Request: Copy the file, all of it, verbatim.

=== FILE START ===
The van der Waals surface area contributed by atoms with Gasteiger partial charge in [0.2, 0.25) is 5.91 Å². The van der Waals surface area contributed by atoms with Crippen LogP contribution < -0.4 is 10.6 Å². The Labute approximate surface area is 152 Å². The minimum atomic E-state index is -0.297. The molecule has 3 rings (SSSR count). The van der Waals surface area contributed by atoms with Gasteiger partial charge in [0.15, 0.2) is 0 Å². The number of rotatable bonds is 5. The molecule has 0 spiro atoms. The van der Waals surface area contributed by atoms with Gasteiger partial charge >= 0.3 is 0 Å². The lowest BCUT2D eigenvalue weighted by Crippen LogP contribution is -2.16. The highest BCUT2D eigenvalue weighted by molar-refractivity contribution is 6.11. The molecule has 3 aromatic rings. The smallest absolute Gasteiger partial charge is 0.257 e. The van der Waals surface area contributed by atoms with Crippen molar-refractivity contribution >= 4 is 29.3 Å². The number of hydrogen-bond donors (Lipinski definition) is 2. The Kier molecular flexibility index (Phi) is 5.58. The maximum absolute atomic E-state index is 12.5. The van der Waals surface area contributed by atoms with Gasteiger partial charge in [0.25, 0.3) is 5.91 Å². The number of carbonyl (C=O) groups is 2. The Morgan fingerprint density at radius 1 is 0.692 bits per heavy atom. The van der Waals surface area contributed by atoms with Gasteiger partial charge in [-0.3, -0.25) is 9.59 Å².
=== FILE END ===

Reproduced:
The van der Waals surface area contributed by atoms with Gasteiger partial charge in [0.2, 0.25) is 5.91 Å². The van der Waals surface area contributed by atoms with Crippen LogP contribution < -0.4 is 10.6 Å². The Labute approximate surface area is 152 Å². The minimum atomic E-state index is -0.297. The molecule has 3 rings (SSSR count). The van der Waals surface area contributed by atoms with Gasteiger partial charge in [0.15, 0.2) is 0 Å². The number of rotatable bonds is 5. The molecule has 0 spiro atoms. The van der Waals surface area contributed by atoms with Gasteiger partial charge >= 0.3 is 0 Å². The lowest BCUT2D eigenvalue weighted by Crippen LogP contribution is -2.16. The highest BCUT2D eigenvalue weighted by molar-refractivity contribution is 6.11. The molecule has 3 aromatic rings. The smallest absolute Gasteiger partial charge is 0.257 e. The van der Waals surface area contributed by atoms with Crippen molar-refractivity contribution >= 4 is 29.3 Å². The number of hydrogen-bond donors (Lipinski definition) is 2. The Kier molecular flexibility index (Phi) is 5.58. The maximum absolute atomic E-state index is 12.5. The van der Waals surface area contributed by atoms with Gasteiger partial charge in [0.25, 0.3) is 5.91 Å². The number of carbonyl (C=O) groups is 2. The Morgan fingerprint density at radius 1 is 0.692 bits per heavy atom. The van der Waals surface area contributed by atoms with Gasteiger partial charge in [-0.3, -0.25) is 9.59 Å².